Allergy Proof Your House
Hay fever and other outdoor allergies bother many people in certain times of the year, especially. However, indoor pollution is up to twice as high as what you get outdoors! More worrying still is the fact that it is quite concentrated as ventilation exists only in comparatively cramped quarters, compared with the great outdoors. It thus behooves us to be very aware of everything that can be causing us to develop allergies. We may not be able to cure but we can treat so that our allergies become manageable by cleaning your home and looking after your home climate.
What Could I Be Allergic To In My Home?
- Vacuum Cleaners – Unless you have a high-end vacuum cleaner with a True HEPA filter and tight suction, you could actually be dispersing rather than removing allergens, because they’re so small. Debris like pet hair, dirt, dust may be gone, but not allergens. Crucially, these are the things that can get lodged in the lungs and cause us to become unwell. Regular twice-weekly vacuuming is still recommended, but perhaps you’ll want to think about the quality of your current machine. You may even want to invest in a central vacuum system, or rather get someone to install one for you. This will eliminate the need to wheel around a box and mean that enough air is being suctioned up and whisked away through internal tubing to a remote storage area in your house.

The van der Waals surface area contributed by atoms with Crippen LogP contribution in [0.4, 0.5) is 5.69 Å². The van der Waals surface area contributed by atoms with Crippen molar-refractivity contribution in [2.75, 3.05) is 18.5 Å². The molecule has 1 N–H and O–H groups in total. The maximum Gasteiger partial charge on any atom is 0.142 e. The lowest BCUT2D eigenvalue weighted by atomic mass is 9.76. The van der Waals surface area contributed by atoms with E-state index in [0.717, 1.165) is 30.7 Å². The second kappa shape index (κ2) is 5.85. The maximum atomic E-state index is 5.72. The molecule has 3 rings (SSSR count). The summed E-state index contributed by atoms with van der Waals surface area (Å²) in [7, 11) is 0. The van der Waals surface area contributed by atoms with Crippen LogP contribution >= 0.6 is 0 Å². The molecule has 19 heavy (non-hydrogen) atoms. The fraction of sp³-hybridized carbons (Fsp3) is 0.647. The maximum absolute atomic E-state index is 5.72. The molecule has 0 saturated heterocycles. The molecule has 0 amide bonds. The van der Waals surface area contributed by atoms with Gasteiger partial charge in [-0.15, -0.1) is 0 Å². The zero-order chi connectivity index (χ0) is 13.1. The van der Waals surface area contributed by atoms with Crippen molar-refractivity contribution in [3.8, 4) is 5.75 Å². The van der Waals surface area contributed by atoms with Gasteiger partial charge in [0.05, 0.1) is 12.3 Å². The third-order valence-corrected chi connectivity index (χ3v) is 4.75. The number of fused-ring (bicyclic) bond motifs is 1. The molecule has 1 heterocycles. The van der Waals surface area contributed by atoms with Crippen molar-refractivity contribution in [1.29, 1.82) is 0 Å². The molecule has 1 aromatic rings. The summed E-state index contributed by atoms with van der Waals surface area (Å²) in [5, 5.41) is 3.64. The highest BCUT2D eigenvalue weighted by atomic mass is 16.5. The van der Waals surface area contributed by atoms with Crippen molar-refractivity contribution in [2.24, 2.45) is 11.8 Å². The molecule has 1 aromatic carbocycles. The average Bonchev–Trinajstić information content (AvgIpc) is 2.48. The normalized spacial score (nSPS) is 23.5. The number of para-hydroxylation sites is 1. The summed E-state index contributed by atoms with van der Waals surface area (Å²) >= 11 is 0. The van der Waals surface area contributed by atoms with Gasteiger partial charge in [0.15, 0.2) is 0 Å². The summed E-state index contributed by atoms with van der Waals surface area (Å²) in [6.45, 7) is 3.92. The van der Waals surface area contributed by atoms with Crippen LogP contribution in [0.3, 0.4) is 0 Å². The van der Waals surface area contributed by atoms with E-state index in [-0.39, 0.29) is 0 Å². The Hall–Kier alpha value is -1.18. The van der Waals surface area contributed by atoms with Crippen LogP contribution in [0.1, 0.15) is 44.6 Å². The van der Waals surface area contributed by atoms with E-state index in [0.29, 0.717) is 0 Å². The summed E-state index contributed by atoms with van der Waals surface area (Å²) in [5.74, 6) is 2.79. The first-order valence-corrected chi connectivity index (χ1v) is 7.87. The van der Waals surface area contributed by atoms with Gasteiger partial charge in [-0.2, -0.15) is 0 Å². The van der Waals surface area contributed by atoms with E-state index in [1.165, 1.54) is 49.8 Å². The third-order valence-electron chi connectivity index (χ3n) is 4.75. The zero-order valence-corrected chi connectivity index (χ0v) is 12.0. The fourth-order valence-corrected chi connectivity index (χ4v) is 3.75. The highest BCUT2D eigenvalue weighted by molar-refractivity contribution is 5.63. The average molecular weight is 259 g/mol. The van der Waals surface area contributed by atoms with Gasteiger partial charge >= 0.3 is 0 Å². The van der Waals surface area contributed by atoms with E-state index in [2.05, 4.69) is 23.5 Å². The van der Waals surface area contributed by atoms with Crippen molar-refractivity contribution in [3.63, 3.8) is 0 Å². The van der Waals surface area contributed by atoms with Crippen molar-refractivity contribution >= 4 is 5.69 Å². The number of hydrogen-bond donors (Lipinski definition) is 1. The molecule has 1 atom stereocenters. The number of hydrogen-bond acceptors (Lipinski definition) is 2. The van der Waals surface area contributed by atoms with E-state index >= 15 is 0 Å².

- Cleaning Products – These are of course very useful but can irritate people’s airways if there is not good ventilation. This in turn can cause severe symptoms for those with respiratory weaknesses, those who are vulnerable to chest infections and possibly have asthma. Proper ventilation is key and is easily achievable by opening plenty of windows around the house. You can also wear a mask such as a painter decorators mask if you yourself suffer from asthma.
- Pets – Pets not only shed dander but bring in other allergies, for example, pollen or mold. Their close proximity to their owners presents a real problem for allergy sufferers; so regular baths and restrictions as to where they go outside, are imperative. Cat owners who visit as guests may also bring allergens into your home, so thoroughly vacuuming might be the price you pay in order to host them. You might even ask them to leave their belongings, coats and bags, in a separate room; they’ll understand!
- Humidity – Mold thrives on humidity; so do dust mites. Keeping humidity levels lower than 40% is therefore important. However, dry air under 20% humidity can also cause your nasal passages to generate excess mucus in order to moisturize them. Investing in a hygrometer is useful and will help you to monitor when you need to use a dehumidifier, and when you don’t.
Can You Test Your House For Allergens?
Dust mites, cat dander and pollen are all examples of allergens. They can sometimes cause allergic reactions and on occasion death. Usually, fatigue, a runny nose, and congested sinuses are the main symptoms.